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India anti-trust watchdog fines carmakers

NEW DELHI--India's anti-trust watchdog has fined 14 automakers a total of US$420 million for restricting competition in the spare parts market and driving up prices, a official said Tuesday, a few days after Chinese regulators took similar action.

The Competition Commission of India found domestic automakers and local units of global vehicle manufacturers guilty of “anti-competitive conduct” by restricting the number of spare parts.

The commission said their actions had made parts costlier than necessary for some 20 million Indian consumers, with some markups as high as 4,800 percent.

Among the global companies fined were Toyota, Nissan, Honda, Volkswagen, BMW, Mercedes-Benz, Ford and General Motors. Local companies fined included Maruti Suzuki, Hindustan Motors and Tata Motors.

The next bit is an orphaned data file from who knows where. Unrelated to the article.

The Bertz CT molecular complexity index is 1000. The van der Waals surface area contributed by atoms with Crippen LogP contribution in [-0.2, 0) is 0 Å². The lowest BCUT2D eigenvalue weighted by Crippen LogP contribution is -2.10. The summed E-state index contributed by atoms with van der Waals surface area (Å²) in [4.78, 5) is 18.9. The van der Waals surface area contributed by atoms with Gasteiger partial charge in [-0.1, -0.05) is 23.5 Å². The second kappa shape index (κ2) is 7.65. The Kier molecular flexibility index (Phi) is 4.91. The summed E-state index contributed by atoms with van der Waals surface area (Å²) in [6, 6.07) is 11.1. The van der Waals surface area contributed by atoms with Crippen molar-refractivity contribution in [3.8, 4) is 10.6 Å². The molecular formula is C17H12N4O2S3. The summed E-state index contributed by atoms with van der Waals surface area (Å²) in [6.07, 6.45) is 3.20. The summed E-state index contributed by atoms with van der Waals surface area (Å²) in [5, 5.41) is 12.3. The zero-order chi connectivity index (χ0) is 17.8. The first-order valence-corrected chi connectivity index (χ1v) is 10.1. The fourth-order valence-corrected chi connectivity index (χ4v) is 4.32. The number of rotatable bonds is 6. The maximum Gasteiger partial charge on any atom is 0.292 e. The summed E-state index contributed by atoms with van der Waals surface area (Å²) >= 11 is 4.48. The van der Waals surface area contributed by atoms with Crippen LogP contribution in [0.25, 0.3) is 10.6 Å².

Last week China fined 10 Japanese auto parts firms a total of more than US$201 million for price-fixing, reportedly the biggest-ever such penalties, as part of the country's anti-monopoly drive.

The Indian fines come as other market regulators increase their scrutiny and crack down on suspect practices amid public anger over what is seen to be widespread corruption.

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